Cats and dogs can pass on infections and other illnesses
Originally published on MINNPOST
Within the last few weeks, a rare blood infection, caused by a species of bacteria found in the mouths of cats and dogs, killed a 58-year-old woman in Milwaukee and caused another Wisconsinite, a 48-year-old South Bend housepainter, to lose his legs and hands.
The bacteria species is Capnocytophaga canimorsus, which exists in the saliva of up to 74 percent of dogs and 57 percent of cats, according to the Centers for Disease Control and Prevention (CDC). Yet, despite the bacteria’s pervasiveness, cases of people becoming infected with it are extremely unusual. A CDC spokesman told NBC News that the agency received only 12 reports of such cases in 2017.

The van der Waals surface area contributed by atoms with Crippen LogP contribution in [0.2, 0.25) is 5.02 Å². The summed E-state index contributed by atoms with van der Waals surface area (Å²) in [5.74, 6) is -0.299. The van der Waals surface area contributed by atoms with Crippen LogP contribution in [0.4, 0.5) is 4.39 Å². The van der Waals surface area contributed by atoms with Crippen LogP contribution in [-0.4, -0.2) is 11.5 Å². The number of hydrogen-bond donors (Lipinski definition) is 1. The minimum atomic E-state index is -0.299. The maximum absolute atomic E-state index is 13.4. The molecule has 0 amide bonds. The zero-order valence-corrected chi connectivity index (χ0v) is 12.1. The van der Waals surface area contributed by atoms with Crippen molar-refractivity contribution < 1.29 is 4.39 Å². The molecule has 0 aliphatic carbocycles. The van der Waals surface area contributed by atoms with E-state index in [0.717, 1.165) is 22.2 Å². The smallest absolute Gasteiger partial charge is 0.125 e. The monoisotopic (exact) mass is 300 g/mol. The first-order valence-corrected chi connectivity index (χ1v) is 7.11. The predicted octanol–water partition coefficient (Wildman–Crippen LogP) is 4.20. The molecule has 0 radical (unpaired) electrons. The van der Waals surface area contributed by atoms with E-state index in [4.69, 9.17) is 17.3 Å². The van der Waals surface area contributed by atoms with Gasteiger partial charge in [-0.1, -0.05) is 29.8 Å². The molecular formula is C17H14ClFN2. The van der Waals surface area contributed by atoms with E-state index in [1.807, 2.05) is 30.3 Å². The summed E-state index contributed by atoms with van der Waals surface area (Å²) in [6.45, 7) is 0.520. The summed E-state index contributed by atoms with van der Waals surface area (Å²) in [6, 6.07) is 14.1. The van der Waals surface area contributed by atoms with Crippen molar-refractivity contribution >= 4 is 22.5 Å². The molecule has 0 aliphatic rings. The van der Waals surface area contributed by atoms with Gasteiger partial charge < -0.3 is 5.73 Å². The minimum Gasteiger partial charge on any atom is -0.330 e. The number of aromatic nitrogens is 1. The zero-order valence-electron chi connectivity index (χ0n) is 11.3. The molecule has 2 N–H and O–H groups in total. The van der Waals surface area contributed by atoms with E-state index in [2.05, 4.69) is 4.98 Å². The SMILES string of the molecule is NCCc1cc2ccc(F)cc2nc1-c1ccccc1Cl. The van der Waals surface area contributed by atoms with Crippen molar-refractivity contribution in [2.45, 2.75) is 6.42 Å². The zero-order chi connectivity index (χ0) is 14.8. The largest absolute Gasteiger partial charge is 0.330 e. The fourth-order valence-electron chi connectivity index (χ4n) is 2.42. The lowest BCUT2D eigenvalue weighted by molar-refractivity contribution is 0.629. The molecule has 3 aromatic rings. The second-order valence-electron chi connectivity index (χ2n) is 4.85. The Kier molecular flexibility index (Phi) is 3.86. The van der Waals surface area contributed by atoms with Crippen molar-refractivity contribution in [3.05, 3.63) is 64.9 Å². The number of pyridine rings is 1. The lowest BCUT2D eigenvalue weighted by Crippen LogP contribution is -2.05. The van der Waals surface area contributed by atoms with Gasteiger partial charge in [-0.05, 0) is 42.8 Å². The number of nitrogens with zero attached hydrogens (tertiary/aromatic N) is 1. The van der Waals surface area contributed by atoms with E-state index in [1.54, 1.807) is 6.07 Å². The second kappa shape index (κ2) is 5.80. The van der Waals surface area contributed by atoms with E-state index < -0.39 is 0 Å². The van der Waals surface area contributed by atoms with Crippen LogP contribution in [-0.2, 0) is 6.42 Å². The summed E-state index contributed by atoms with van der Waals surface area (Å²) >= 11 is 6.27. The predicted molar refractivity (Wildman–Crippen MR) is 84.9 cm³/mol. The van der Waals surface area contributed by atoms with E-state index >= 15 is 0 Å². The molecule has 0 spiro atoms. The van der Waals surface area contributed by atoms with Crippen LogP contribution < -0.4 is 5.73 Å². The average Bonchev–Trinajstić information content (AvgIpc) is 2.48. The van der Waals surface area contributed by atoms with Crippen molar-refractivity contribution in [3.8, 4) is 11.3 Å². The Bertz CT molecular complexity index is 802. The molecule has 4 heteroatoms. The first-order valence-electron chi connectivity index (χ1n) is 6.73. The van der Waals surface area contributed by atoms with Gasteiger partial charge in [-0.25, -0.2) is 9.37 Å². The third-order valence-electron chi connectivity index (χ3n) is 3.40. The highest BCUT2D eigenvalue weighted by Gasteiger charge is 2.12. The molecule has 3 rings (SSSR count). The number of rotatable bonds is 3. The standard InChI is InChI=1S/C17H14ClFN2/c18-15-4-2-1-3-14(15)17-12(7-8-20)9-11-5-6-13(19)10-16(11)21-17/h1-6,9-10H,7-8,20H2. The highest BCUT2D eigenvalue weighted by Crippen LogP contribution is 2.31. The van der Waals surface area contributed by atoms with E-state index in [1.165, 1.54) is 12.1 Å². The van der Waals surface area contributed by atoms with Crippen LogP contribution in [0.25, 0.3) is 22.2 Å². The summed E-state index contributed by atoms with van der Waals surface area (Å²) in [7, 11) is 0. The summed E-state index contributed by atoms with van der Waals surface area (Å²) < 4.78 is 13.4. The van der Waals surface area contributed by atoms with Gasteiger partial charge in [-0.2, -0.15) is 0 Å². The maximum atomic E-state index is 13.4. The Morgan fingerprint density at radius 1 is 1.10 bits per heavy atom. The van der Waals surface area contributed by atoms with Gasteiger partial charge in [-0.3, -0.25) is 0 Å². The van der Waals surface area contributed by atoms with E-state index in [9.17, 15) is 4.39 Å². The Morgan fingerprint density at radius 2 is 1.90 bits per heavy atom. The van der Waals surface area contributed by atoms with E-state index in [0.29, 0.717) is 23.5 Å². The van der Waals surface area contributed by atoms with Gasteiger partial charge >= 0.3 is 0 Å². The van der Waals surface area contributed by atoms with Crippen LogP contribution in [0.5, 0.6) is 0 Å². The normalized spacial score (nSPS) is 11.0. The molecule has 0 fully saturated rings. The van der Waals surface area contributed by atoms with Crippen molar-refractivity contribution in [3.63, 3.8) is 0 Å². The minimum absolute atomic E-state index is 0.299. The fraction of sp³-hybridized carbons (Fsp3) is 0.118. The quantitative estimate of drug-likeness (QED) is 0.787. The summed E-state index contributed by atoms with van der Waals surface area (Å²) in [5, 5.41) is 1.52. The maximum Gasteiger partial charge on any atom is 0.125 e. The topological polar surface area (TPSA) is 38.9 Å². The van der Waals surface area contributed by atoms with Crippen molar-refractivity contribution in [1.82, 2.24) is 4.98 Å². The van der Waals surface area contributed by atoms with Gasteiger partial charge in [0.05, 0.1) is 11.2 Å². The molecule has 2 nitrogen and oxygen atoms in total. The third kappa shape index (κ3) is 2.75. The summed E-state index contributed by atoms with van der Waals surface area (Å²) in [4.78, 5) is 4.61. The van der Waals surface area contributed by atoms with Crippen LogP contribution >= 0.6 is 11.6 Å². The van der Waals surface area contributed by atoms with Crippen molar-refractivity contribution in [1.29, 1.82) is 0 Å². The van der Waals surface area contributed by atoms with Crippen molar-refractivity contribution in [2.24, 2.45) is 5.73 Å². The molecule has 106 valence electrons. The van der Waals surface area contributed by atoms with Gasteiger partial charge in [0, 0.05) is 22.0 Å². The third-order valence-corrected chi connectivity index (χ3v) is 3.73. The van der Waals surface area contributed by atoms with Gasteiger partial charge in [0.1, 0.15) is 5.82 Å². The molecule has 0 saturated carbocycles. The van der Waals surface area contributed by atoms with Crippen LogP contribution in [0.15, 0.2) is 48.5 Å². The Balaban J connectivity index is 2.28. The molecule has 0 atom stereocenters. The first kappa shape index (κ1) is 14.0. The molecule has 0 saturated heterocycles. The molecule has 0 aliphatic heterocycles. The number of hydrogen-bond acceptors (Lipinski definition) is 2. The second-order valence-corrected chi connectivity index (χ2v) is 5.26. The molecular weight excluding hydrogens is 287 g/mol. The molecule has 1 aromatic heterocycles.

When people do become infected, however, the outcome can be devastating. It can quickly cause septicemia (a blood infection) or endocarditis (inflammation of the lining of the heart), leading to amputations (from gangrene), heart attacks and death.
Usually, the infection spreads through a dog or cat bite, although the CDC says it can sometimes jump to people through close contact with one of those animals. The family of the Milwaukee woman who died told doctors that she had received a “pinprick” of a bite from her dog days earlier. The housepainter had apparently been licked, but not bitten, by a dog. The bacteria may have entered his body through an open cut of some kind.